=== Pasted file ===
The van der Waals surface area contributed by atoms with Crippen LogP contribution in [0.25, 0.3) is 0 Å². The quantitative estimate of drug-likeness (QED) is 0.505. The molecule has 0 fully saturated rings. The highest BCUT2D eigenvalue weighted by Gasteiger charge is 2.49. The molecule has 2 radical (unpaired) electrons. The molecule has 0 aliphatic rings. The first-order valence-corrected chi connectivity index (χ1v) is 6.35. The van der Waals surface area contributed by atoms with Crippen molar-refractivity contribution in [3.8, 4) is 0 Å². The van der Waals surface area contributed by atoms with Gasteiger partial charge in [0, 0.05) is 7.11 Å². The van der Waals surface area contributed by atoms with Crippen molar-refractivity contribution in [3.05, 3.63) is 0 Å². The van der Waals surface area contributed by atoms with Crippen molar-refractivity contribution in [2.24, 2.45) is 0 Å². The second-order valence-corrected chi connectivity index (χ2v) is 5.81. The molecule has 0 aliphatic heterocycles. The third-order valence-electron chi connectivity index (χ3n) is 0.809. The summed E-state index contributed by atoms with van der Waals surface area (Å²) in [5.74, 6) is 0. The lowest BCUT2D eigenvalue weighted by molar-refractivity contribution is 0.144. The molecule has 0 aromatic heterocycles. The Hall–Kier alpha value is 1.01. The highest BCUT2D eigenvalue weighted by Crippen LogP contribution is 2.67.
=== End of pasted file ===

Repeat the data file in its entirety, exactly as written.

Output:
The van der Waals surface area contributed by atoms with Crippen LogP contribution in [0.25, 0.3) is 0 Å². The quantitative estimate of drug-likeness (QED) is 0.505. The molecule has 0 fully saturated rings. The highest BCUT2D eigenvalue weighted by Gasteiger charge is 2.49. The molecule has 2 radical (unpaired) electrons. The molecule has 0 aliphatic rings. The first-order valence-corrected chi connectivity index (χ1v) is 6.35. The van der Waals surface area contributed by atoms with Crippen molar-refractivity contribution in [3.8, 4) is 0 Å². The van der Waals surface area contributed by atoms with Gasteiger partial charge in [0, 0.05) is 7.11 Å². The van der Waals surface area contributed by atoms with Crippen molar-refractivity contribution in [3.05, 3.63) is 0 Å². The van der Waals surface area contributed by atoms with Crippen molar-refractivity contribution in [2.24, 2.45) is 0 Å². The second-order valence-corrected chi connectivity index (χ2v) is 5.81. The molecule has 0 aliphatic heterocycles. The third-order valence-electron chi connectivity index (χ3n) is 0.809. The summed E-state index contributed by atoms with van der Waals surface area (Å²) in [5.74, 6) is 0. The lowest BCUT2D eigenvalue weighted by molar-refractivity contribution is 0.144. The molecule has 0 aromatic heterocycles. The Hall–Kier alpha value is 1.01. The highest BCUT2D eigenvalue weighted by Crippen LogP contribution is 2.67.